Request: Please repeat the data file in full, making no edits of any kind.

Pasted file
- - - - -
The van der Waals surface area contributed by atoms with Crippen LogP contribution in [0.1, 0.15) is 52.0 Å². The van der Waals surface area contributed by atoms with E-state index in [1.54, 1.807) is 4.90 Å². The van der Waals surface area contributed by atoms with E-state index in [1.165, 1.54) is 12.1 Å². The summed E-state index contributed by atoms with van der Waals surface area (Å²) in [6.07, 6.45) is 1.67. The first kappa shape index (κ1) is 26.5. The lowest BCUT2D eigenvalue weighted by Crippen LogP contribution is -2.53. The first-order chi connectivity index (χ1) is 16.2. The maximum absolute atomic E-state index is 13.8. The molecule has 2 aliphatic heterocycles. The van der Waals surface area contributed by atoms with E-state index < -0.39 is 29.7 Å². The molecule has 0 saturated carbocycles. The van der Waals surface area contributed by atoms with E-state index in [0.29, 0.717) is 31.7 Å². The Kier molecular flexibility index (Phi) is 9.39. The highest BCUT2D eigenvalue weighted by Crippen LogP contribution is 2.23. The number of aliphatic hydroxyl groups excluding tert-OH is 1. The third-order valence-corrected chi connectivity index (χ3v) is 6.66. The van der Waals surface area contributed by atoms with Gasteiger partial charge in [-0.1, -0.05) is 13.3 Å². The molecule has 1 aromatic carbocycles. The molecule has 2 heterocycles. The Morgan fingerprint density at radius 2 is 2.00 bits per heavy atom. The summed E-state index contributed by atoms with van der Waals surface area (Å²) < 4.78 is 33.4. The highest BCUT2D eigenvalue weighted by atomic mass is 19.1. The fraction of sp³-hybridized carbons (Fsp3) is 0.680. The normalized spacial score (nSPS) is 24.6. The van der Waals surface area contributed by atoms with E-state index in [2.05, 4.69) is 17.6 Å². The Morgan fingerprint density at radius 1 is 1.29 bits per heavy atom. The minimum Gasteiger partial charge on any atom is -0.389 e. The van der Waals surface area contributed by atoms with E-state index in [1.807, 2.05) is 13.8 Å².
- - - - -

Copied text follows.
The van der Waals surface area contributed by atoms with Crippen LogP contribution in [0.1, 0.15) is 52.0 Å². The van der Waals surface area contributed by atoms with E-state index in [1.54, 1.807) is 4.90 Å². The van der Waals surface area contributed by atoms with E-state index in [1.165, 1.54) is 12.1 Å². The summed E-state index contributed by atoms with van der Waals surface area (Å²) in [6.07, 6.45) is 1.67. The first kappa shape index (κ1) is 26.5. The lowest BCUT2D eigenvalue weighted by Crippen LogP contribution is -2.53. The first-order chi connectivity index (χ1) is 16.2. The maximum absolute atomic E-state index is 13.8. The molecule has 2 aliphatic heterocycles. The van der Waals surface area contributed by atoms with E-state index < -0.39 is 29.7 Å². The molecule has 0 saturated carbocycles. The van der Waals surface area contributed by atoms with E-state index in [0.29, 0.717) is 31.7 Å². The Kier molecular flexibility index (Phi) is 9.39. The highest BCUT2D eigenvalue weighted by Crippen LogP contribution is 2.23. The number of aliphatic hydroxyl groups excluding tert-OH is 1. The third-order valence-corrected chi connectivity index (χ3v) is 6.66. The van der Waals surface area contributed by atoms with Gasteiger partial charge in [-0.1, -0.05) is 13.3 Å². The molecule has 1 aromatic carbocycles. The molecule has 2 heterocycles. The Morgan fingerprint density at radius 2 is 2.00 bits per heavy atom. The summed E-state index contributed by atoms with van der Waals surface area (Å²) < 4.78 is 33.4. The highest BCUT2D eigenvalue weighted by atomic mass is 19.1. The fraction of sp³-hybridized carbons (Fsp3) is 0.680. The normalized spacial score (nSPS) is 24.6. The van der Waals surface area contributed by atoms with E-state index in [2.05, 4.69) is 17.6 Å². The Morgan fingerprint density at radius 1 is 1.29 bits per heavy atom. The minimum Gasteiger partial charge on any atom is -0.389 e. The van der Waals surface area contributed by atoms with E-state index in [1.807, 2.05) is 13.8 Å².